If you’re visiting Riverside Park to view the cherry trees, make sure to stop by pretty Sakura Park. This petite park is located near Grant’s Tomb on the Upper West Side, and it’s one of the locations where the original 1912 cherry blossom trees from Japan were planted. You’ll find a number of trees planted on the lawn here, as well as a Japanese lantern donated by the city of Tokyo in 1960.
Did you know that you can visit the United Nations headquarters in Midtown Manhattan? Taking a tour of the U.N. is a great way to learn more about this fascinating organizations history. Before you leave, make sure to check out the grounds which are find planted with a number of gorgeous sakura trees!
Brooklyn Cherry Blossoms
Brooklyn has some of my favorite places to view these gorgeous trees. Head here from some of the most iconic displays and the city's most popular festival.
We can’t talk about NYC cherry blossoms without mentioning the Brooklyn Botanic Garden! These beautiful gardens are the #1 destination for viewing sakura in New York City. You’ll find over 200 trees and 26 species to ogle in the Cherry Esplanade, Cherry Walk, and Japanese Hill-and-Pond Garden, and they are stunning!
Make sure to check the cherry watch tracker before your visit to see what’s in bloom. And for the full experience, plan on attending during the Brooklyn Botanic Garden’s Sakura Matsuri festival … more info below.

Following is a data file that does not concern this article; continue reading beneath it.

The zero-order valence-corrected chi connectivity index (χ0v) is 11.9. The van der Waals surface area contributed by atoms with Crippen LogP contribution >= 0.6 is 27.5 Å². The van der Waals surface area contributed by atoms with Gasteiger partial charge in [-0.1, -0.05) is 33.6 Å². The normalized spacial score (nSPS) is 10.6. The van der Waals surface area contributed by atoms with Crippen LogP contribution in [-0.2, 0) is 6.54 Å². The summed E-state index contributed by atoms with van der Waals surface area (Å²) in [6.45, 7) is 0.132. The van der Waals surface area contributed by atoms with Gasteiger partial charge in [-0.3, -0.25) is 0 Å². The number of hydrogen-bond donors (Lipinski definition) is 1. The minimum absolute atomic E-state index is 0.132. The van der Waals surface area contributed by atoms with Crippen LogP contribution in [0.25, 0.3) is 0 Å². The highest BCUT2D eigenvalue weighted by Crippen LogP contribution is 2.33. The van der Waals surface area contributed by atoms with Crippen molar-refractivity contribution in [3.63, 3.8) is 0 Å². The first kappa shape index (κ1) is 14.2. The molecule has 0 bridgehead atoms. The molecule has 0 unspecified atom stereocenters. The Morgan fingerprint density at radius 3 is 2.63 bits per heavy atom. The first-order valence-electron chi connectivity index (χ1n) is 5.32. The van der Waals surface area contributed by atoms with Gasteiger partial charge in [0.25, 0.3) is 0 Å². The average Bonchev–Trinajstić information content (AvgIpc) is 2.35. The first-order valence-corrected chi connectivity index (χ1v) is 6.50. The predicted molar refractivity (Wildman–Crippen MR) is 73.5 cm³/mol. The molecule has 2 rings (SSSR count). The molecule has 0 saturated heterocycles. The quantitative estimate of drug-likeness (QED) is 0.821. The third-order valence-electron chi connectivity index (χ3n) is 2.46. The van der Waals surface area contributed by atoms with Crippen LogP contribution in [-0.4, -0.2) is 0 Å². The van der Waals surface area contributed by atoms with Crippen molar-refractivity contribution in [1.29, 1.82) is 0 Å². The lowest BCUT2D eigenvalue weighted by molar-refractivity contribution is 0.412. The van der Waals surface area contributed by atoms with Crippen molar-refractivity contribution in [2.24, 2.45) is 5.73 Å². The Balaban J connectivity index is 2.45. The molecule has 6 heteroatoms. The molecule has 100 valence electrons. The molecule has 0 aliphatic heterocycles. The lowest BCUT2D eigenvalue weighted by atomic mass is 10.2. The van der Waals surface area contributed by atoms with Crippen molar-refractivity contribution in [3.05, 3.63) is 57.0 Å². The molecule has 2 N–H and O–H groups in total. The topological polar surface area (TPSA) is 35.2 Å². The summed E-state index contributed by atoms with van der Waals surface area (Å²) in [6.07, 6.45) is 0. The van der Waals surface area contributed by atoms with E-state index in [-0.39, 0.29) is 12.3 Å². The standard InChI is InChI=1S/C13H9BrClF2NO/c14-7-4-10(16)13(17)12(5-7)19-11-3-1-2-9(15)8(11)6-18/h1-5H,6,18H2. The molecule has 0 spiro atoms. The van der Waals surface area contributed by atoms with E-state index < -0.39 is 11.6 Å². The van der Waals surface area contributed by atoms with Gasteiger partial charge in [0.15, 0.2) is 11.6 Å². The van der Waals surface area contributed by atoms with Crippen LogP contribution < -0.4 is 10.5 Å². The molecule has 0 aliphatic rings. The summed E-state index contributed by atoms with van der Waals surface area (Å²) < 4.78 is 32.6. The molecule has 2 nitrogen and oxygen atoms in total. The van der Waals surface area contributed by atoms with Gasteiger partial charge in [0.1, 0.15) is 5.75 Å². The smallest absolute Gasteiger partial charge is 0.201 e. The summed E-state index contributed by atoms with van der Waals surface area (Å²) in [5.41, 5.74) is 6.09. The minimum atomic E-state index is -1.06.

A visit to mesmerizing Green-Wood Cemetery, with its hills, valleys, glacial ponds, and paths, will leaving you feeling like you’ve stepped back in time! No ordinary cemetery, Green-Wood has been designated a National Historic Landmark. Its popularity helped inspire the creation of NYC’s most popular public parks, including Central Park and Prospect Park.
As you wander the collection of 19th- and 20th-century statuary and mausoleums, you’ll find many lovely cherry blossoms planted among the graves. It's absolutely stunning, and this is definitely one of my favorite places to spot these gorgeous trees in New York. And you won't want to miss their festival either (details below)!
After you’ve visited the Brooklyn Botanic Garden, head next door to Prospect Park. This huge park has plenty of places to view cherry blossoms. For the best cherry-tree-spotting luck though, look for them near the Grand Army Plaza entrance, as well as the path by the Long Meadow.
Cherry Blossoms in Queens
Don't forget about Queens in your tour of the city! There are plenty of places to find them here.
Planning a visit to Queens? Stop by one of my favorite NYC destinations, Flushing Meadows Corona Park! The expansive park, which was home to two World’s Fairs, is also a prime cherry blossom viewing location. You’ll find numerous trees surrounding the Unisphere, as well as near the Queens Museum, the Queens Theatre. Also worth a visit? The park’s annual Sakura Matsuri Cherry Blossom Festival … more details below!